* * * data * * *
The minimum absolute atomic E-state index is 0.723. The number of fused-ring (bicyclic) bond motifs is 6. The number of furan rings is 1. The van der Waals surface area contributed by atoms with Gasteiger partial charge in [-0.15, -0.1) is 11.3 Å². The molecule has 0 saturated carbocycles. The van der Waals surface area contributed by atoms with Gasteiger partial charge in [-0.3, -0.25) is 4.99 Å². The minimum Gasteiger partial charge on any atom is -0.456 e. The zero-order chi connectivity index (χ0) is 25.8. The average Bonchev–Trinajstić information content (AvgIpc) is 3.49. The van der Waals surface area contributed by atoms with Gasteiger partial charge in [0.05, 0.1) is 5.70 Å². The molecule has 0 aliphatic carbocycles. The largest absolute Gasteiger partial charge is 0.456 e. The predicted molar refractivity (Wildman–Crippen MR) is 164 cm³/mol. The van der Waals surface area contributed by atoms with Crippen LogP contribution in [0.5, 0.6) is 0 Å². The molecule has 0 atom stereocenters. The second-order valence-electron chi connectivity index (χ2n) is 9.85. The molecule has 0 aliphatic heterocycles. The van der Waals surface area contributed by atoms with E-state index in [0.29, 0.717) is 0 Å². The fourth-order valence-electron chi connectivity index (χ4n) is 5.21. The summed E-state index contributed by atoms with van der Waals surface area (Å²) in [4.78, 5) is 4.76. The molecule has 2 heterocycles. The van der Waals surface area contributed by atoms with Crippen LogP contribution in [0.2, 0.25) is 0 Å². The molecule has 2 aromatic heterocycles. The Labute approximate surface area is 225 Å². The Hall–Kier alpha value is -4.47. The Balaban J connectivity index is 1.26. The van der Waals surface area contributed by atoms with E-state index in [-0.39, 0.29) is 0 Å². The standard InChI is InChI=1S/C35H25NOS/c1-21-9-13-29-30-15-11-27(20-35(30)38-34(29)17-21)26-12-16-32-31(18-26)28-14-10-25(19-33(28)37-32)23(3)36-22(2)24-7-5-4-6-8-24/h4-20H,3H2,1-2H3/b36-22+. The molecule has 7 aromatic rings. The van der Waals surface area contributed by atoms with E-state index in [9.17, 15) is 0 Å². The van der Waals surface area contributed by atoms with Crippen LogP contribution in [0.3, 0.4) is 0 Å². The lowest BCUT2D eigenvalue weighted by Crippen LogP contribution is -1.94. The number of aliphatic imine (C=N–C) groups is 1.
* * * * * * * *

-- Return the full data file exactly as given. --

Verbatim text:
The minimum absolute atomic E-state index is 0.723. The number of fused-ring (bicyclic) bond motifs is 6. The number of furan rings is 1. The van der Waals surface area contributed by atoms with Gasteiger partial charge in [-0.15, -0.1) is 11.3 Å². The molecule has 0 saturated carbocycles. The van der Waals surface area contributed by atoms with Gasteiger partial charge in [-0.3, -0.25) is 4.99 Å². The minimum Gasteiger partial charge on any atom is -0.456 e. The zero-order chi connectivity index (χ0) is 25.8. The average Bonchev–Trinajstić information content (AvgIpc) is 3.49. The van der Waals surface area contributed by atoms with Gasteiger partial charge in [0.05, 0.1) is 5.70 Å². The molecule has 0 aliphatic carbocycles. The largest absolute Gasteiger partial charge is 0.456 e. The predicted molar refractivity (Wildman–Crippen MR) is 164 cm³/mol. The van der Waals surface area contributed by atoms with Crippen LogP contribution in [0.5, 0.6) is 0 Å². The molecule has 0 atom stereocenters. The second-order valence-electron chi connectivity index (χ2n) is 9.85. The molecule has 0 aliphatic heterocycles. The van der Waals surface area contributed by atoms with E-state index in [0.29, 0.717) is 0 Å². The fourth-order valence-electron chi connectivity index (χ4n) is 5.21. The summed E-state index contributed by atoms with van der Waals surface area (Å²) in [4.78, 5) is 4.76. The molecule has 2 heterocycles. The van der Waals surface area contributed by atoms with Crippen LogP contribution in [0.2, 0.25) is 0 Å². The molecule has 2 aromatic heterocycles. The Labute approximate surface area is 225 Å². The Hall–Kier alpha value is -4.47. The Balaban J connectivity index is 1.26. The van der Waals surface area contributed by atoms with E-state index in [-0.39, 0.29) is 0 Å². The standard InChI is InChI=1S/C35H25NOS/c1-21-9-13-29-30-15-11-27(20-35(30)38-34(29)17-21)26-12-16-32-31(18-26)28-14-10-25(19-33(28)37-32)23(3)36-22(2)24-7-5-4-6-8-24/h4-20H,3H2,1-2H3/b36-22+. The molecule has 7 aromatic rings. The van der Waals surface area contributed by atoms with E-state index in [9.17, 15) is 0 Å². The van der Waals surface area contributed by atoms with Crippen LogP contribution in [0.3, 0.4) is 0 Å². The lowest BCUT2D eigenvalue weighted by Crippen LogP contribution is -1.94. The number of aliphatic imine (C=N–C) groups is 1.